Local Ministries

Send me an angel

Gabriel Project offers help to women in crisis pregnancies

by Joe Bollig


OVERLAND PARK — “Lord, help! Send an angel!” has long been the prayer of people in trouble.

For women in crisis pregnancies, the angels have arrived, thanks to the Gabriel Project.

The Gabriel Project is a parishbased pro-life ministry that uses volunteers — known informally as “angels” — to do one-on-one mentoring with pregnant women in crisis. The ministry began in Austin, Texas, and is very popular there, expanding to more than 40 different parishes in the Diocese of Austin. It has also spread to several locations beyond Texas.

Holy Cross Parish in Overland Park is the site of the first Gabriel Project ministry here in the archdiocese, and the site of the first training session held on Oct. 24. Ten women — the first angels — attended this session.

“It was a good, strong group of people,” said Lea Connor, a member of Holy Cross Parish, who attended the training. “That’s what I’m really excited about. The nature of this is so positive and help-oriented. I think there are at least that many more people in the parish who are interested in helping who could not be at the parish that day.”

Connor said it would still be a couple of months before the Gabriel Project is up and running here.

In the past, help for women has been offered at the various pregnancy centers, said Ron Kelsey, archdiocesan pro-life consultant. These centers will continue to provide services and, in fact, offer critical support to the Gabriel Project. But the new ministry will afford pregnant women more comprehensive help and greater accessibility.

“This will work in the urban or rural areas,” said Kelsey. “Maybe [Project Gabriel] is even more relevant in rural areas where there are no crisis pregnancy centers.”

It also brings the vital element of spirituality into the equation.

“This is very spiritually grounded in our Catholic faith,” said Kelsey. “We bring our Catholic spirituality into ministering to these women.”

Participants in the first Gabriel Project training day learned about the ministry’s goals and mission, including how to implement the program in their parish and how it works. They also learned how to work with abortion-minded women and how to keep spiritually fit.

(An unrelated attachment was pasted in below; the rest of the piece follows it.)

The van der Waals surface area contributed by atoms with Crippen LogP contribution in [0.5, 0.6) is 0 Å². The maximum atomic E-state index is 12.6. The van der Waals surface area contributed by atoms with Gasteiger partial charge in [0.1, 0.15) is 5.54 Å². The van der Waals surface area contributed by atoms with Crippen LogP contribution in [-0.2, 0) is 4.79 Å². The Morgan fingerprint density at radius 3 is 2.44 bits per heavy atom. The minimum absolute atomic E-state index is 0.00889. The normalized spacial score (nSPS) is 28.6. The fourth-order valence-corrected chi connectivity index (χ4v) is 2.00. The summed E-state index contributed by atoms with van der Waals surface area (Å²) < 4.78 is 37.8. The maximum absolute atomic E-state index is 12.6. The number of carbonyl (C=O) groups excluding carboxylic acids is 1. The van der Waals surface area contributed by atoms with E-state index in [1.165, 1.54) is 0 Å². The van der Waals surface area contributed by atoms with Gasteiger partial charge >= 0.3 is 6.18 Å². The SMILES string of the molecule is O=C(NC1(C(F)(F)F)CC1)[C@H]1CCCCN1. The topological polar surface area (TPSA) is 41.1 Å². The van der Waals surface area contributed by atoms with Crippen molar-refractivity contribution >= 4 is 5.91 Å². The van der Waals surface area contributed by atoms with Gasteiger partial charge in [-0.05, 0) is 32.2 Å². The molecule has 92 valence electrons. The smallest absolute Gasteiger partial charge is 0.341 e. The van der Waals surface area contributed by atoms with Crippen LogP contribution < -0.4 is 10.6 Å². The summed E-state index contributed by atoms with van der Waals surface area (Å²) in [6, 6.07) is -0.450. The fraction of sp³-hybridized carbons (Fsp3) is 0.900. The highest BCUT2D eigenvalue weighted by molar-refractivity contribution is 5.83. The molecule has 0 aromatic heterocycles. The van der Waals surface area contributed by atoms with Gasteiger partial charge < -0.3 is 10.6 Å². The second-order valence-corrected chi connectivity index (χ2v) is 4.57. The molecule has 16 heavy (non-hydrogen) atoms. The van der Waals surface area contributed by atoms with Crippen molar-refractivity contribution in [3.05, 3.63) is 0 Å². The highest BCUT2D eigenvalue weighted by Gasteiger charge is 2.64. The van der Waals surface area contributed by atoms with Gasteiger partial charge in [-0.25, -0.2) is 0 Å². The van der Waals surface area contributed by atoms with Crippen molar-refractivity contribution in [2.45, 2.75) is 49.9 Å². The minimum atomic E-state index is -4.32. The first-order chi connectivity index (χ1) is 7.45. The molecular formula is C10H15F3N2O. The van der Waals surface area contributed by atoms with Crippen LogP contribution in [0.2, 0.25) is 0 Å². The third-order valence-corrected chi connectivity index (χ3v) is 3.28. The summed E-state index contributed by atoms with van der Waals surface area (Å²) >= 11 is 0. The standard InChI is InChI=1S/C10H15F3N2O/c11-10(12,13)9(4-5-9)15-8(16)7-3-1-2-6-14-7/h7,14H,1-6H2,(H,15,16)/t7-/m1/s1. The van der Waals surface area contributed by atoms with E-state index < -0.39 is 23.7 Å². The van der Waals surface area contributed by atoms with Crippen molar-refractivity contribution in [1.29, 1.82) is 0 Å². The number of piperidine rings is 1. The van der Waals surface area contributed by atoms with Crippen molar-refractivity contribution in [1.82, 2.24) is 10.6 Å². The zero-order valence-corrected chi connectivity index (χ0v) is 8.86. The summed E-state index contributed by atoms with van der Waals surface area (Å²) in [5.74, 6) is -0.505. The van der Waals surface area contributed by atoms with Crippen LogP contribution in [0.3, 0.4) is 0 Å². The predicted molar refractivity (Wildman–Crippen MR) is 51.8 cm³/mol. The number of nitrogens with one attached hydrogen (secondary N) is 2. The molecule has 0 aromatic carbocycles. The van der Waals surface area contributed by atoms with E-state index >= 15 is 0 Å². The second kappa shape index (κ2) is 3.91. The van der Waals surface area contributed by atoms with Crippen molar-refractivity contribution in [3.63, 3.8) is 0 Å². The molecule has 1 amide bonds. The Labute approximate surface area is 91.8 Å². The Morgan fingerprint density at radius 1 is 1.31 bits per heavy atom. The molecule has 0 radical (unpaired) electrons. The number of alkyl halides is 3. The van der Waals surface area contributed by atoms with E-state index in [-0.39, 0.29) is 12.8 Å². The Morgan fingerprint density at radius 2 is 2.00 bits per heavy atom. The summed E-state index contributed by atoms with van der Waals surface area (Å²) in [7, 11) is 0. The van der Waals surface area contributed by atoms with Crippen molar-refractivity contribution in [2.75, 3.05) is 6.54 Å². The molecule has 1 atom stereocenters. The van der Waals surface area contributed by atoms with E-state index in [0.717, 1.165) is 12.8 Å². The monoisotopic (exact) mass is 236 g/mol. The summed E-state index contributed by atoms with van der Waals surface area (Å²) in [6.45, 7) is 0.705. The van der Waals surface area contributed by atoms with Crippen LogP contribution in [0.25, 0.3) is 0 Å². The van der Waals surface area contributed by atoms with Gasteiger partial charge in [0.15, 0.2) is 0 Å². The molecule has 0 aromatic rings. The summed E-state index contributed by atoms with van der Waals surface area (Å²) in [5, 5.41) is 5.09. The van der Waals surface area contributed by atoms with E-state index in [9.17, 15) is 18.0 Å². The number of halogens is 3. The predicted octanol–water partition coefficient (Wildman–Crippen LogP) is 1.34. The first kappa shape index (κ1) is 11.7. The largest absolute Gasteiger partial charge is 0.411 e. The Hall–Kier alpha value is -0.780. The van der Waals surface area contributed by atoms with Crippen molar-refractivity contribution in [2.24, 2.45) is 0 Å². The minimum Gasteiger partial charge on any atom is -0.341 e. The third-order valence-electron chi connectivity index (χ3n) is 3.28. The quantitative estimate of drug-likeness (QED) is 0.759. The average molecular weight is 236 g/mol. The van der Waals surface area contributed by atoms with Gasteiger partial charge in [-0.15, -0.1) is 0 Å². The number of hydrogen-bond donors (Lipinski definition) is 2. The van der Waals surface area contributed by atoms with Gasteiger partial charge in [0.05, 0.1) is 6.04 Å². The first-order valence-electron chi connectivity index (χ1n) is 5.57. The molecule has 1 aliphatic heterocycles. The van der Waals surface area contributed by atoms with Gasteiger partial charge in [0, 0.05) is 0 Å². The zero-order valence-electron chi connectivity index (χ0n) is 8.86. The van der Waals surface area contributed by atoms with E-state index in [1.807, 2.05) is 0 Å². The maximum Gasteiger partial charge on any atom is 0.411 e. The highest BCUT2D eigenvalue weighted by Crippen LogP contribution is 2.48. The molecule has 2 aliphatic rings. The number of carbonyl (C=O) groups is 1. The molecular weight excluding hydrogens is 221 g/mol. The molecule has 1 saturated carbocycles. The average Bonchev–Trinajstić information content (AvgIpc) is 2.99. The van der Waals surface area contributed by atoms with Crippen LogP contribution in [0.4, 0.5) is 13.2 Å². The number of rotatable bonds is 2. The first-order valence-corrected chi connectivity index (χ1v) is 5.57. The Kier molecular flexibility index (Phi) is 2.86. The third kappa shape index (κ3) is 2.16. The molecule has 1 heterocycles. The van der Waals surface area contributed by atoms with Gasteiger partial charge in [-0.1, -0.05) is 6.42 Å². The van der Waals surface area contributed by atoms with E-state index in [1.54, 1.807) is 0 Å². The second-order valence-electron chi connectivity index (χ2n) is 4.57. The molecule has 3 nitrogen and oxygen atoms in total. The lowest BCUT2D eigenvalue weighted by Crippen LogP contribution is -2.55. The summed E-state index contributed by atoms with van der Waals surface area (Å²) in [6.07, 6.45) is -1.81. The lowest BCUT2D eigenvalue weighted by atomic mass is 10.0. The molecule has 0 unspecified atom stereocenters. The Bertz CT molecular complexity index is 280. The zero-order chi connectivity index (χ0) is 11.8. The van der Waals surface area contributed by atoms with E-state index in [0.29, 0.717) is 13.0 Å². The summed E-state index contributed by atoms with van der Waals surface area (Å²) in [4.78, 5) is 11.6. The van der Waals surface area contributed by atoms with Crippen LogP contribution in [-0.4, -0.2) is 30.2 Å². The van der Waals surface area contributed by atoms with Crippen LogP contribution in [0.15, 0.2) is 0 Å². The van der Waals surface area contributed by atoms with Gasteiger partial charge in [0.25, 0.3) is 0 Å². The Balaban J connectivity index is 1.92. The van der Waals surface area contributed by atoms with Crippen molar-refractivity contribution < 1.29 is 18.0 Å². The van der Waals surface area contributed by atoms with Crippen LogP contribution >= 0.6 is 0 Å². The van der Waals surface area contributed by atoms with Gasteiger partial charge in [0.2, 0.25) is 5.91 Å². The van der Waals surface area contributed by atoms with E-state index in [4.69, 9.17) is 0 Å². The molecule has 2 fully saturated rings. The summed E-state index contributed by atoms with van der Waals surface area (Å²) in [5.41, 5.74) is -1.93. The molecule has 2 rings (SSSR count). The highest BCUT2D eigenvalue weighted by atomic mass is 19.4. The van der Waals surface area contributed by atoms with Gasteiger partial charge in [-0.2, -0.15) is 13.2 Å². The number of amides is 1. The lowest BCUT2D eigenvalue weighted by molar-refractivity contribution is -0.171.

Since it is parish-based, the program announces itself through bulletin notices and signs (some bilingual) that read: Pregnant? Need Help? We, the members of this church, see the birth of each baby as the fresh expression of God’s unfailing love. For the love of God and each and every one of his children, we offer immediate and practical help to any woman faced with a crisis pregnancy.

There is a telephone number on the sign that the woman can call, or the number will be provided in a parish bulletin.

“A Gabriel angel will answer the phone, talk to the woman and get an understanding of her needs,” said Kelsey. “And then the Gabriel angels will put together a plan on how to help the woman through her pregnancy.”

The help will be material as well as spiritual. The parish will provide some of the resources, but others — housing, food, and clothing — will come from community resources like the Wyandotte Crisis Pregnancy Center.

The angels will also offer lay counseling and mentoring.

“Each [woman’s] situation will be unique,” said Kelsey. “With the unique needs of each individual, the Gabriel angels will be flexible and walk with her through her pregnancy and find out whatever kinds of needs she may have.”

For more information about establishing a Gabriel Project in your parish, call Kelsey at (913) 647-0350, or send an e-mail to: prolife@archkck. org.

About the author

Joe Bollig

Joe has been with The Leaven since 1993. He has a bachelor’s degree in communications and a master’s degree in journalism. Before entering print journalism he worked in commercial radio. He has worked for the St. Joseph (Mo.) News-Press and Sun Publications in Overland Park. During his journalistic career he has covered beats including police, fire, business, features, general assignment and religion. While at The Leaven he has been a writer, photographer and videographer. He has won or shared several Catholic Press Association awards, as well as Archbishop Edward T. O’Meara awards for mission coverage. He graduated with a certification in catechesis from a two-year distance learning program offered by the Maryvale Institute for Catechesis, Theology, Philosophy and Religious Education at Old Oscott, Great Barr, in Birmingham, England.

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